“Highland Park is changing fast and it follows the gentrification that is happening all across Los Angeles, said real-estate philanthropist and preservationist, Howard Rudzki. “Residents, entrepreneurs, restaurants, shops and small businesses are all moving in.”
Tucked away in Northeast Los Angeles, Highland Park is a hilly suburb that lies along the Arroyo Seco water shed . Once known as hot-rod capital of Southern California, classic cars still lend to the city’s retro vibe which is accented by mom and pop stores lining its streets instead of brand retailers. It is also one of Los Angeles’ oldest neighborhoods and home to dozens of artists who have lived in the area for years.
With a passion for restoring historic homes, Howard felt Highland Park had unrealized potential. He started buying homes in the area in 2011. Not just homes, but specifically Craftsman and Victorians that were badly in need of repair. Since then he has restore dozens of them back to their former glory.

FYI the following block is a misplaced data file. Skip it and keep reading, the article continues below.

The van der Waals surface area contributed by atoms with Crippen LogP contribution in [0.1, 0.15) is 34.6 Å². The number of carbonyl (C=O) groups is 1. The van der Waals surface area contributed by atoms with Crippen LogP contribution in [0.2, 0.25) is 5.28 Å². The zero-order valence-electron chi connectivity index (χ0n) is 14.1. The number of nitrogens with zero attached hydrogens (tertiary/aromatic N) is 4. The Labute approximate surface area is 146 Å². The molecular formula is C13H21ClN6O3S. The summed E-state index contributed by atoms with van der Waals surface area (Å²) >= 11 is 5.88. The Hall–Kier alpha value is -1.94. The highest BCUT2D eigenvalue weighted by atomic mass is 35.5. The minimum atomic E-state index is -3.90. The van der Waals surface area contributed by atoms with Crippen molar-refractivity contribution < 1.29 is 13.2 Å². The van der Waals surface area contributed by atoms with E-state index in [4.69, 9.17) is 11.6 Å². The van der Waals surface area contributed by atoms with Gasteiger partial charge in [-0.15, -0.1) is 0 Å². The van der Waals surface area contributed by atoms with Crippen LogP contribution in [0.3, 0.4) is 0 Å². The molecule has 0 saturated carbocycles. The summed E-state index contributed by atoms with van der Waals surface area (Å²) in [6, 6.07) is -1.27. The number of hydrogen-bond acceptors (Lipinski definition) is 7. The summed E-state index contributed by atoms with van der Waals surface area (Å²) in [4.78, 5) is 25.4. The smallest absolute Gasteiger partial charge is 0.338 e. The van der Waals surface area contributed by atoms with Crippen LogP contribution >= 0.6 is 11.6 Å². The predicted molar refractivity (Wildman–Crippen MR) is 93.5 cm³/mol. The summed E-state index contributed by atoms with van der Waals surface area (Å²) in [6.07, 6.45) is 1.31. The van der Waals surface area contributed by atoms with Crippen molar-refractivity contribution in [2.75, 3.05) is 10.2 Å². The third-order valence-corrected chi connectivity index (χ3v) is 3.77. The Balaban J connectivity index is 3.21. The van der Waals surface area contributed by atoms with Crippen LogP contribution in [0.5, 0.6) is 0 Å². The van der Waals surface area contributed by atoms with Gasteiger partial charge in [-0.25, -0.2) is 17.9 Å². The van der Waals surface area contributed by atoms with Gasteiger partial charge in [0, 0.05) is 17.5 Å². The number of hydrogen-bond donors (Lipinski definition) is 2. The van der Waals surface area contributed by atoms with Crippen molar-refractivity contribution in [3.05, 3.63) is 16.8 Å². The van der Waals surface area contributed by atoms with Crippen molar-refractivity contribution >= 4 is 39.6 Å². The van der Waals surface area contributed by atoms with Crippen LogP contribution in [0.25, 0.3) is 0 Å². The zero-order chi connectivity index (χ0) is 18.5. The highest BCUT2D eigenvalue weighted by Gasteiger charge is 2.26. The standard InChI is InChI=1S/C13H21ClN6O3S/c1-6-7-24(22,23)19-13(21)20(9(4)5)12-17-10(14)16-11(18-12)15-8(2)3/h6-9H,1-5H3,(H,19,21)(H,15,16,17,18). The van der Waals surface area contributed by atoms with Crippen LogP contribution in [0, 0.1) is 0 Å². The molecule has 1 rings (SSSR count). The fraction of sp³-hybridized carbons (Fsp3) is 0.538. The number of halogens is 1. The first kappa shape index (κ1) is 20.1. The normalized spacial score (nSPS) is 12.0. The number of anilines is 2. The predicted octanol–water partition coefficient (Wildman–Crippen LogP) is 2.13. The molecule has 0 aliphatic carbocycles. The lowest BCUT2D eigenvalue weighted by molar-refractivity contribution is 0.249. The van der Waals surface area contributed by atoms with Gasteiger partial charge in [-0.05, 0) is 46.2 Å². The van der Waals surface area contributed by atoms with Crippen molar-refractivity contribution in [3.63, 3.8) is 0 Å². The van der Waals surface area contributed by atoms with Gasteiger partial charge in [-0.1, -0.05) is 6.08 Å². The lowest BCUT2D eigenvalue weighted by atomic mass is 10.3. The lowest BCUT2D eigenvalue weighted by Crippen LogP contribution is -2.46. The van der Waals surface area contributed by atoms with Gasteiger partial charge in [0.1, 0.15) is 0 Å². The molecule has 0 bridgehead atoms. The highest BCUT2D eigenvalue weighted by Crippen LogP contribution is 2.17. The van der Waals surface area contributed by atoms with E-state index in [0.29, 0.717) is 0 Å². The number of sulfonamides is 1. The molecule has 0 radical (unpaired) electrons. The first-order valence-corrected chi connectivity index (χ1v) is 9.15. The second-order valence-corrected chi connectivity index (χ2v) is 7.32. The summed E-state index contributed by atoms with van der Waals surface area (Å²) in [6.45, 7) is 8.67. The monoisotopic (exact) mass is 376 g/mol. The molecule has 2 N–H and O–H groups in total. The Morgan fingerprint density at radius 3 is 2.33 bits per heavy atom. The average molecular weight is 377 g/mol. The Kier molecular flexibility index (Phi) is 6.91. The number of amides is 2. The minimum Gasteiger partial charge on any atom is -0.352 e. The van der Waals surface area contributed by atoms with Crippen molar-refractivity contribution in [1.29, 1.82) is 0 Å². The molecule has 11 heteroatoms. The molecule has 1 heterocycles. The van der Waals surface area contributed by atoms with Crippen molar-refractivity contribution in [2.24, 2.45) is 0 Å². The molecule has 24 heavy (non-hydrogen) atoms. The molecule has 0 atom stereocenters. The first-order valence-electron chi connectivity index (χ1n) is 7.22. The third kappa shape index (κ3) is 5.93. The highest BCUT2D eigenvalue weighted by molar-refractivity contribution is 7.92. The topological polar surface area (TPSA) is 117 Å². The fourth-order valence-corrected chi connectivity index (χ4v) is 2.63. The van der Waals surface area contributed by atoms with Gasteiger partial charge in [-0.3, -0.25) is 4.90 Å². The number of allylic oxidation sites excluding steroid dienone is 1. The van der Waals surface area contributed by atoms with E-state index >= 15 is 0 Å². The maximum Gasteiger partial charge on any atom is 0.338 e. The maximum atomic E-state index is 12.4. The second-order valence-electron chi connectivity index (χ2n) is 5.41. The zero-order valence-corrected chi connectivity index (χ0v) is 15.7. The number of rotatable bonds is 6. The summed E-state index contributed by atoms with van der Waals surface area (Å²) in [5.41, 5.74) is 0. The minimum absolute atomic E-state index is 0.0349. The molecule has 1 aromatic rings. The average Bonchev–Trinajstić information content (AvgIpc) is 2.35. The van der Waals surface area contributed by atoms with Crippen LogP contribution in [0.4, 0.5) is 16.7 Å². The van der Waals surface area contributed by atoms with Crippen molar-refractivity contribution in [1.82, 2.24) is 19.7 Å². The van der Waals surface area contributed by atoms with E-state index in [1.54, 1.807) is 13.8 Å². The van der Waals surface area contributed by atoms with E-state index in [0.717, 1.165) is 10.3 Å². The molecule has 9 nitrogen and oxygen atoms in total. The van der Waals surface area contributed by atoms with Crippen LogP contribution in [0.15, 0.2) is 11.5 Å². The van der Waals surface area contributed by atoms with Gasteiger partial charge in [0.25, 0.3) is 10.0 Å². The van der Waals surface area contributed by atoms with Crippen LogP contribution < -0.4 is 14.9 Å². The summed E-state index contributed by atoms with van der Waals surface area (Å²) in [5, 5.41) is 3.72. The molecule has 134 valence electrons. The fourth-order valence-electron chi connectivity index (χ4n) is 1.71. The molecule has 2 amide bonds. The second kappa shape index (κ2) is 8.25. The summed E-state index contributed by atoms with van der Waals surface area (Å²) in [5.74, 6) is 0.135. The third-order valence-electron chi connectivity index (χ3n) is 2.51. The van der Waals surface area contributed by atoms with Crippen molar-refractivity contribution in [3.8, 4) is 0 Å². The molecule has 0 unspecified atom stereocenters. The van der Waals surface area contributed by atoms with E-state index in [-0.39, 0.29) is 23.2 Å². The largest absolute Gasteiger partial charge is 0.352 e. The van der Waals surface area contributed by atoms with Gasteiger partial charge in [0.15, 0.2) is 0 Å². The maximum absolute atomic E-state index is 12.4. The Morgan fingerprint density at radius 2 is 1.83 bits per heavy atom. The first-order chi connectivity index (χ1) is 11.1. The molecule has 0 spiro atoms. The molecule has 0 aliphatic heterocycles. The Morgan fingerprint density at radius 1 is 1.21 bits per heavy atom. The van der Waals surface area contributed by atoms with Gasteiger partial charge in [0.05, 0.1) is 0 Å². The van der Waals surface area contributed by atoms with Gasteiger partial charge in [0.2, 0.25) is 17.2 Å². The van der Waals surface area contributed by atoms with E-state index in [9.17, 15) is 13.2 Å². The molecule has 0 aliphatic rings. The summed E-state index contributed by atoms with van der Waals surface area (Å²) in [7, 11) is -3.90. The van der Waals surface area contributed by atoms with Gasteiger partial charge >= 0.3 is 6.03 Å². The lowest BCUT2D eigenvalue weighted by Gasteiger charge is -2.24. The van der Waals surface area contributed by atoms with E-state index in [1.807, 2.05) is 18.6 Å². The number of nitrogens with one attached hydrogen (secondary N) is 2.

“I love this area because it is still feels like a small town, but you are just minutes from the one of the biggest cities in the world,” Howard added. “It has a rich history, wonderful old homes and has become more desirable with the opening of the Metro Gold Line.”
When Howard first visited Highland Park, there really weren’t many retail establishments other a handful of Mexican restaurants and Cafe de Leche, a neighborhood staple since 2008. But today this area is one of the most vibrant in L.A. The change happened slowly, first on the residential side, followed by retailers from cafes, to bookstores, to drycleaners.
“When I started buying historic homes here, the market was low and many of them were in foreclosure. For me it was a great opportunity to not only help restore these beautiful structures, but also to impact the gentrification in a way that helped to preserve the neighborhood’s cultural integrity.”